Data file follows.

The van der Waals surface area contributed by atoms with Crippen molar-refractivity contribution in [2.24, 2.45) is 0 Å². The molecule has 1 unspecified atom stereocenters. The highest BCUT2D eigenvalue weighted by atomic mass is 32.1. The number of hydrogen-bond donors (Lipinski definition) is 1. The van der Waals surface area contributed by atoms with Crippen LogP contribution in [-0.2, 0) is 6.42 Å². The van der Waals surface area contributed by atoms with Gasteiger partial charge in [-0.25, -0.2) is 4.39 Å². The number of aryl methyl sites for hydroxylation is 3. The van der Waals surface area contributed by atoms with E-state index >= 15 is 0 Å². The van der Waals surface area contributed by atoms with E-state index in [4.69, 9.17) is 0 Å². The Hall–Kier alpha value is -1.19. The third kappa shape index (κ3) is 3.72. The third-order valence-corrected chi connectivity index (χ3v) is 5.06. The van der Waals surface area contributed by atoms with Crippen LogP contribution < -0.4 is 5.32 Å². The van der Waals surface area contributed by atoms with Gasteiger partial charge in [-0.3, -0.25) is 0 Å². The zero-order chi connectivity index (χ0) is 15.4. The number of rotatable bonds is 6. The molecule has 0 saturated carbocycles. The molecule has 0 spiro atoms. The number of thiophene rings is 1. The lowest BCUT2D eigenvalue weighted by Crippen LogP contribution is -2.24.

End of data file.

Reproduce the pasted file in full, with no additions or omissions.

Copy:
The van der Waals surface area contributed by atoms with Crippen molar-refractivity contribution in [2.24, 2.45) is 0 Å². The molecule has 1 unspecified atom stereocenters. The highest BCUT2D eigenvalue weighted by atomic mass is 32.1. The number of hydrogen-bond donors (Lipinski definition) is 1. The van der Waals surface area contributed by atoms with Crippen LogP contribution in [-0.2, 0) is 6.42 Å². The van der Waals surface area contributed by atoms with Gasteiger partial charge in [-0.25, -0.2) is 4.39 Å². The number of aryl methyl sites for hydroxylation is 3. The van der Waals surface area contributed by atoms with E-state index >= 15 is 0 Å². The van der Waals surface area contributed by atoms with E-state index in [4.69, 9.17) is 0 Å². The Hall–Kier alpha value is -1.19. The third kappa shape index (κ3) is 3.72. The third-order valence-corrected chi connectivity index (χ3v) is 5.06. The van der Waals surface area contributed by atoms with Crippen LogP contribution < -0.4 is 5.32 Å². The van der Waals surface area contributed by atoms with Gasteiger partial charge in [-0.3, -0.25) is 0 Å². The zero-order chi connectivity index (χ0) is 15.4. The number of rotatable bonds is 6. The molecule has 0 saturated carbocycles. The molecule has 0 spiro atoms. The number of thiophene rings is 1. The lowest BCUT2D eigenvalue weighted by Crippen LogP contribution is -2.24.